Bacheler's unusually bright lute music depicts Queen Anne of Denmark
Daniel Bacheler (1572-1619) was an English lutenist and composer. Details of his life were obscure until Anne Batchelor, a Leeds schoolteacher decided to investigate her family history. She discovered that he was carrying out a specific royal service in the court of Queen Anne of Denmark.
Curiously, Bacheler was not appointed as a court lutenist, but was brought into her to be the groom of the Queen's privy chamber and assigned an extraordinary salary that was eight times higher than a mere lutenist's pay. He played music and wrote it, attended to Queen Anne, and sometimes served as a royal secretary. In 1607 he applied for and was awarded a coat of arms: three dragon heads, the symbol of Anne's native Denmark.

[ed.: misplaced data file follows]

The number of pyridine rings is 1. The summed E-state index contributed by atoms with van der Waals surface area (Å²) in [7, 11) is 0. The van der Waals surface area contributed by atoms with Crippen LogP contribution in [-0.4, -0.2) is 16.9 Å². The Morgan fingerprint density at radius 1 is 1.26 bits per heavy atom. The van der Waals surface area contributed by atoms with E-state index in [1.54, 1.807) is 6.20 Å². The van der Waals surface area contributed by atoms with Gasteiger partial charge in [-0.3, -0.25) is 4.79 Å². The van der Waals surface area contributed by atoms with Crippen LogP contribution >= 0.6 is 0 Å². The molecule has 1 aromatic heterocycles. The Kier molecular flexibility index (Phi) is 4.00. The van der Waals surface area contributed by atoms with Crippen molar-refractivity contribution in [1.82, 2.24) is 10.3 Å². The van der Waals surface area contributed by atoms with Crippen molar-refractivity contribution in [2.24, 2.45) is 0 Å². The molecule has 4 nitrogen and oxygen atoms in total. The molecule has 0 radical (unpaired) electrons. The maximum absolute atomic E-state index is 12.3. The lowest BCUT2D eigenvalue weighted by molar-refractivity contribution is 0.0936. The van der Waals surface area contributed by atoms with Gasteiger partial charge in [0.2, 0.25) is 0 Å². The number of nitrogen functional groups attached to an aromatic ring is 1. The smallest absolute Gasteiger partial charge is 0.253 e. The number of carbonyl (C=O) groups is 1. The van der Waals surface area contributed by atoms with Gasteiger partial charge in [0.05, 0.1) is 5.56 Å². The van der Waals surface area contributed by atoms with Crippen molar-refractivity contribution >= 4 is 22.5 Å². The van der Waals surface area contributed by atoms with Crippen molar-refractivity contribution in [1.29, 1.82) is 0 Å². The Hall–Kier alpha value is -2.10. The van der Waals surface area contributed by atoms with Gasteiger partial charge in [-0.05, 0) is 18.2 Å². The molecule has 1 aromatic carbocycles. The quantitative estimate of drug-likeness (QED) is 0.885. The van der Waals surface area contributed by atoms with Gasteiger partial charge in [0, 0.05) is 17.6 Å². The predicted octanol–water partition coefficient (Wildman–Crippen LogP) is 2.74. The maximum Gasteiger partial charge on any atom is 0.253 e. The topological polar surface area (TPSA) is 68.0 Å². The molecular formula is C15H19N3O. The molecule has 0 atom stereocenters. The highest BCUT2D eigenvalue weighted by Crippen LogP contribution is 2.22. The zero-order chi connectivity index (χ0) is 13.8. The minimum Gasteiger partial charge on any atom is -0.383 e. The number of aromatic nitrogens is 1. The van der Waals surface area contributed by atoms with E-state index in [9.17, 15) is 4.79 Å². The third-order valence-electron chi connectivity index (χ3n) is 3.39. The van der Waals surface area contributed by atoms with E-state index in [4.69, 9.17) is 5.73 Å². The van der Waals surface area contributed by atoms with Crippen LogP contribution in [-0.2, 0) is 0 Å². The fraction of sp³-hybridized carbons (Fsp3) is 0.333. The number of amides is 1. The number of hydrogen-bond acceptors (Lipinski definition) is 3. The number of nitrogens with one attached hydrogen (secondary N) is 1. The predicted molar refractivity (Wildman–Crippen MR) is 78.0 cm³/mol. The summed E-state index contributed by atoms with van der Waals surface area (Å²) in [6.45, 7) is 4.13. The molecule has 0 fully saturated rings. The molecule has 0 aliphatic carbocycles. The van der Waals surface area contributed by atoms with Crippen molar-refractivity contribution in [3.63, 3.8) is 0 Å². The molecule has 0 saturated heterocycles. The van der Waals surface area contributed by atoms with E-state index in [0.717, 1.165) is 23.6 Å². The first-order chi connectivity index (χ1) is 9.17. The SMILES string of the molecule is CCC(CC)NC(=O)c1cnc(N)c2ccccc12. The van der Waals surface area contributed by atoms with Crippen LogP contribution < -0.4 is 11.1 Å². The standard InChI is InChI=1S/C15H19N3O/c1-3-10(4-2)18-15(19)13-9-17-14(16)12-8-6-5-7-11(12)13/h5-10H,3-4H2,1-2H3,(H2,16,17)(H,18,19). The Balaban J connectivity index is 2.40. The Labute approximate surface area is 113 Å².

Bacheler’s lute music appeared in two volumes, published by Robert Dowland. The pieces are principally pavans, galliards, almains and preludes, in the English lute style of the time. However, some of his pieces are unusually bright for the period and require considerable technical skill. On top of that, he was among the first lutenists to include passages of melody in the lower register of the instrument.
Bachelar's Monsieur's Almaine, a guitar version by Julian Bream: